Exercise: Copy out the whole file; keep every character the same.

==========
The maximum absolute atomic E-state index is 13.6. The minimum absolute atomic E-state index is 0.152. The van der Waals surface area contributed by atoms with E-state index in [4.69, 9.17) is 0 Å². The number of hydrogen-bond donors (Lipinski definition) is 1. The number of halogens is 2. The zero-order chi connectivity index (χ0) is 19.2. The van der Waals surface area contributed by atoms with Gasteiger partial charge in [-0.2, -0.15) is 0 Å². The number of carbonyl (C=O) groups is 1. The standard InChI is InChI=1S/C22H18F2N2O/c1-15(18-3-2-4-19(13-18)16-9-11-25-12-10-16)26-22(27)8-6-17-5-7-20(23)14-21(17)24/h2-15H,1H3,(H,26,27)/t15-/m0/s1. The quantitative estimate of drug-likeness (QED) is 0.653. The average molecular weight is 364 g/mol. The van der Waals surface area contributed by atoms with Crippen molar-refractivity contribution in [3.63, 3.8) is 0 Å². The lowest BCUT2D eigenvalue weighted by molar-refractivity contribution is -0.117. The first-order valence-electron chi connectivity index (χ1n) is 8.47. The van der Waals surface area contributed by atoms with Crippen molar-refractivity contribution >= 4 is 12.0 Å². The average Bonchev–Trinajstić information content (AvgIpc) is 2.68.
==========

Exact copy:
The maximum absolute atomic E-state index is 13.6. The minimum absolute atomic E-state index is 0.152. The van der Waals surface area contributed by atoms with E-state index in [4.69, 9.17) is 0 Å². The number of hydrogen-bond donors (Lipinski definition) is 1. The number of halogens is 2. The zero-order chi connectivity index (χ0) is 19.2. The van der Waals surface area contributed by atoms with Gasteiger partial charge in [-0.2, -0.15) is 0 Å². The number of carbonyl (C=O) groups is 1. The standard InChI is InChI=1S/C22H18F2N2O/c1-15(18-3-2-4-19(13-18)16-9-11-25-12-10-16)26-22(27)8-6-17-5-7-20(23)14-21(17)24/h2-15H,1H3,(H,26,27)/t15-/m0/s1. The quantitative estimate of drug-likeness (QED) is 0.653. The average molecular weight is 364 g/mol. The van der Waals surface area contributed by atoms with Crippen molar-refractivity contribution in [3.63, 3.8) is 0 Å². The lowest BCUT2D eigenvalue weighted by molar-refractivity contribution is -0.117. The first-order valence-electron chi connectivity index (χ1n) is 8.47. The van der Waals surface area contributed by atoms with Crippen molar-refractivity contribution >= 4 is 12.0 Å². The average Bonchev–Trinajstić information content (AvgIpc) is 2.68.